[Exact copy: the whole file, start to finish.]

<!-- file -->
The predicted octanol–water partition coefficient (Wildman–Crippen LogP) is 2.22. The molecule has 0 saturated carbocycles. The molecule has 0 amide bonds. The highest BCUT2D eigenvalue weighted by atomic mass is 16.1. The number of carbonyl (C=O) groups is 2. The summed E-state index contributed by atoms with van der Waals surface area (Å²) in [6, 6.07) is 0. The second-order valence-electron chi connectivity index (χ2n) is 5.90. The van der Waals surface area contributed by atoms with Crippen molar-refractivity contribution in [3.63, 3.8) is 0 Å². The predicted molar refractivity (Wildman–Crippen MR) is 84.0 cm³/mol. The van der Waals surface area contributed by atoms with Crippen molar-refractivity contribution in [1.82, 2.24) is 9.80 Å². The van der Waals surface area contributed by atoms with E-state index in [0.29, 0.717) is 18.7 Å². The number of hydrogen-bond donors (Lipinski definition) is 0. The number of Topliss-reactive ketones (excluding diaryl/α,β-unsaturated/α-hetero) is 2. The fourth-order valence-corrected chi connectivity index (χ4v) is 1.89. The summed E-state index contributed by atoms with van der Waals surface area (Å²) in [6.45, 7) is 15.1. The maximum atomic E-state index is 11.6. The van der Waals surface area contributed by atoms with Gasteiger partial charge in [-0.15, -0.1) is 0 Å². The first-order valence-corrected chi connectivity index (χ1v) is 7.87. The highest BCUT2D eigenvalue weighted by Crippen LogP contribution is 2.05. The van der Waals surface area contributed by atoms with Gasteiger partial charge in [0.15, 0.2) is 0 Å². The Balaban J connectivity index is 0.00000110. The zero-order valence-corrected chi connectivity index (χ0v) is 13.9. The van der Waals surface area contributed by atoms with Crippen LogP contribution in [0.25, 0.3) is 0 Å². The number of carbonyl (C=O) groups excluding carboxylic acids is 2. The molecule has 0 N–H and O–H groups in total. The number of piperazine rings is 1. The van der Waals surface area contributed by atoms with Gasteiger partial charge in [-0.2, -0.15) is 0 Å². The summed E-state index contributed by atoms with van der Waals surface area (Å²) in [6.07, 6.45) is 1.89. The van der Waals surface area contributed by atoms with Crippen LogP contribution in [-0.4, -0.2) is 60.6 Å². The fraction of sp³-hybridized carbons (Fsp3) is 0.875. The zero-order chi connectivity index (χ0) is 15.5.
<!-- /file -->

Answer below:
The predicted octanol–water partition coefficient (Wildman–Crippen LogP) is 2.22. The molecule has 0 saturated carbocycles. The molecule has 0 amide bonds. The highest BCUT2D eigenvalue weighted by atomic mass is 16.1. The number of carbonyl (C=O) groups is 2. The summed E-state index contributed by atoms with van der Waals surface area (Å²) in [6, 6.07) is 0. The second-order valence-electron chi connectivity index (χ2n) is 5.90. The van der Waals surface area contributed by atoms with Crippen molar-refractivity contribution in [3.63, 3.8) is 0 Å². The predicted molar refractivity (Wildman–Crippen MR) is 84.0 cm³/mol. The van der Waals surface area contributed by atoms with Crippen molar-refractivity contribution in [1.82, 2.24) is 9.80 Å². The van der Waals surface area contributed by atoms with E-state index in [0.29, 0.717) is 18.7 Å². The number of hydrogen-bond donors (Lipinski definition) is 0. The number of Topliss-reactive ketones (excluding diaryl/α,β-unsaturated/α-hetero) is 2. The fourth-order valence-corrected chi connectivity index (χ4v) is 1.89. The summed E-state index contributed by atoms with van der Waals surface area (Å²) in [6.45, 7) is 15.1. The maximum atomic E-state index is 11.6. The van der Waals surface area contributed by atoms with Gasteiger partial charge in [-0.15, -0.1) is 0 Å². The first-order valence-corrected chi connectivity index (χ1v) is 7.87. The highest BCUT2D eigenvalue weighted by Crippen LogP contribution is 2.05. The van der Waals surface area contributed by atoms with Gasteiger partial charge in [0.15, 0.2) is 0 Å². The Balaban J connectivity index is 0.00000110. The zero-order valence-corrected chi connectivity index (χ0v) is 13.9. The van der Waals surface area contributed by atoms with Crippen LogP contribution in [0.25, 0.3) is 0 Å². The number of carbonyl (C=O) groups excluding carboxylic acids is 2. The molecule has 0 N–H and O–H groups in total. The number of piperazine rings is 1. The van der Waals surface area contributed by atoms with Gasteiger partial charge in [-0.2, -0.15) is 0 Å². The summed E-state index contributed by atoms with van der Waals surface area (Å²) in [6.07, 6.45) is 1.89. The van der Waals surface area contributed by atoms with Crippen LogP contribution in [-0.4, -0.2) is 60.6 Å². The fraction of sp³-hybridized carbons (Fsp3) is 0.875. The zero-order chi connectivity index (χ0) is 15.5.